Keep raccoons from taking over the nest box. They may use it themselves. They may eat the eggs or nestlings. Place a predator guard all around the tree trunk using metal flashing. Place this at least 6 feet high on the tree. Place it higher if people are likely to damage it.

It is best for the owl chicks to have branches near the nest box. They can practice flapping and fly-hopping through the tree and make it back to the nest box at night. The longer they stay at the nest site before fledging the more likely they are to survive.

However, there should be a clear flight path straight into and out from the nest box. Adult owls flying directly into the nest hole shouldn't encounter any other trees, branches, or leaves for at least 20 feet from the front of the nest.

The nest should ideally be in a hardwood (maple, ash, hickory or similar large branching tree). One should try to makes sure there is a dense evergreen, such as a hemlock, nearby. Owls can approach the nest area unseen and hide or roost in this dense conifer. Remember, the female incubates the eggs and chicks. The male remains outside the nest during the day (and night) and brings food to the mother and young.


Here is a video of how one person hangs up a nest box for Barred Owls in a tree in a younger forest. Pay attention to the habitat. It is more open and a younger woods than expected. But it is wet and isolated!



Nest box competitors and maintenance


Winter is probably the best time to put up an owl nest box. Even so, it seems that Barred Owls may find a nest box while prospecting in winter or spring, yet wait an entire year to actually use the box. Thereafter, they generally use the same nest site as long as it is in decent shape.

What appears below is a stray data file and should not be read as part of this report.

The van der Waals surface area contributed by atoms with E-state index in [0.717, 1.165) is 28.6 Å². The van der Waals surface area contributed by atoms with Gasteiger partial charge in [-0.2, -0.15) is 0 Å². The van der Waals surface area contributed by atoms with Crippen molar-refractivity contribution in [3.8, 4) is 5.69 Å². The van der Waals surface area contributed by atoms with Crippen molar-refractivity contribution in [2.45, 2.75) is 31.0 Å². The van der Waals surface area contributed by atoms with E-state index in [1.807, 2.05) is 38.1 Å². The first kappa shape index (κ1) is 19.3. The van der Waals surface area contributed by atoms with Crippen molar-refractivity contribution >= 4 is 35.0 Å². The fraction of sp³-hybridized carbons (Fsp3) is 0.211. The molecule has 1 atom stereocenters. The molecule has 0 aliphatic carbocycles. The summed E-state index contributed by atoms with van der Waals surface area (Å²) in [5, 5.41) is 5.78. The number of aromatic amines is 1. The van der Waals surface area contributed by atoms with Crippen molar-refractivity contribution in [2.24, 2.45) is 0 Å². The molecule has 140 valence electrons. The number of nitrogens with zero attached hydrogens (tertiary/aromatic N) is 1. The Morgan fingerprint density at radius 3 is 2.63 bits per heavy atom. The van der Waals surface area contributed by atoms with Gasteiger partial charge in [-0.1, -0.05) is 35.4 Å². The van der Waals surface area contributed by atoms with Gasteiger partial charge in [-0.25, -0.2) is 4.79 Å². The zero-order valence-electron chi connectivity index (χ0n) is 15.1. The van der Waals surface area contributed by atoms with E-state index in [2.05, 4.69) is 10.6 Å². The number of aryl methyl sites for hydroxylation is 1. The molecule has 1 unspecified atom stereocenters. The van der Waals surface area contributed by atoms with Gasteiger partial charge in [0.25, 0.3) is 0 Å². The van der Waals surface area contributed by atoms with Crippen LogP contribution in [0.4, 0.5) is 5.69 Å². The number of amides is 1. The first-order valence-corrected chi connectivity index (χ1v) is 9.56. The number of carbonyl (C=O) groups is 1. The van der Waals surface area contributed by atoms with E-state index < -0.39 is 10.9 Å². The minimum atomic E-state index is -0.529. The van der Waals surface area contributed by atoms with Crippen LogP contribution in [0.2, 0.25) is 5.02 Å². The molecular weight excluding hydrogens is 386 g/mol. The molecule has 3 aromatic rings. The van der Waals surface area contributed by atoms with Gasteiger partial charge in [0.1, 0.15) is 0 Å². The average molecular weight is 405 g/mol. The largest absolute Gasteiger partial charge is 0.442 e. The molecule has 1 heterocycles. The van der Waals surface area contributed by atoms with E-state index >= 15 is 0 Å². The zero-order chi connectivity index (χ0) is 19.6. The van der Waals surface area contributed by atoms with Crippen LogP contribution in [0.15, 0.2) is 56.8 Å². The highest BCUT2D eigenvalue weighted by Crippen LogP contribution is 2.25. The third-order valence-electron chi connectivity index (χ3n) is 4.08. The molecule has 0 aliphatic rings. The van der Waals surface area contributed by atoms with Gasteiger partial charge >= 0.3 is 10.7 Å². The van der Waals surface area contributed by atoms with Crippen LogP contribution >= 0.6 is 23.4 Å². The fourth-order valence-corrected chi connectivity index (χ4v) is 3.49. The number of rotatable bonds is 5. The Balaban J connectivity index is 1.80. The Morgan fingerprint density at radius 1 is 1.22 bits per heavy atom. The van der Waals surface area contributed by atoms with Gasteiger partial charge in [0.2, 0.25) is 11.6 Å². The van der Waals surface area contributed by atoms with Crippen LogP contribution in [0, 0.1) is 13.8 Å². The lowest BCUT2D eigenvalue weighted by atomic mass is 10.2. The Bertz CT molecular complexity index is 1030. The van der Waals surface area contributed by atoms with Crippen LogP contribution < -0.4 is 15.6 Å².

However, if owls don't move in right away, other animals might. Wood Ducks may compete with Barred Owls for the nest box. Squirrels and raccoons will also want the box. A predator guard should deter the raccoons. Squirrels may be the hardest to keep out.

You may wish to examine older boxes in December. Clean out any squirrel nests. Use a mirror on a stick and flashlight to make sure the owl box isn't inhabited by an owl or raccoon before you open it up. It could be dangerous for you to have an animal jump out of the nest box while you are 20 feet up on a ladder!

Barred Owls might not make as much of a mess of their nest as some other owls. So cleaning the nest box yearly isn't always necessary. However, there could be eggs that didn't hatch or dead chicks or prey that didn't get eaten. Squirrels could have filled the box with leaves. So it's best to at least check.

When you clean out the nest box you can add 3 inches of wood shavings.



You may like: 5 Common backyard owls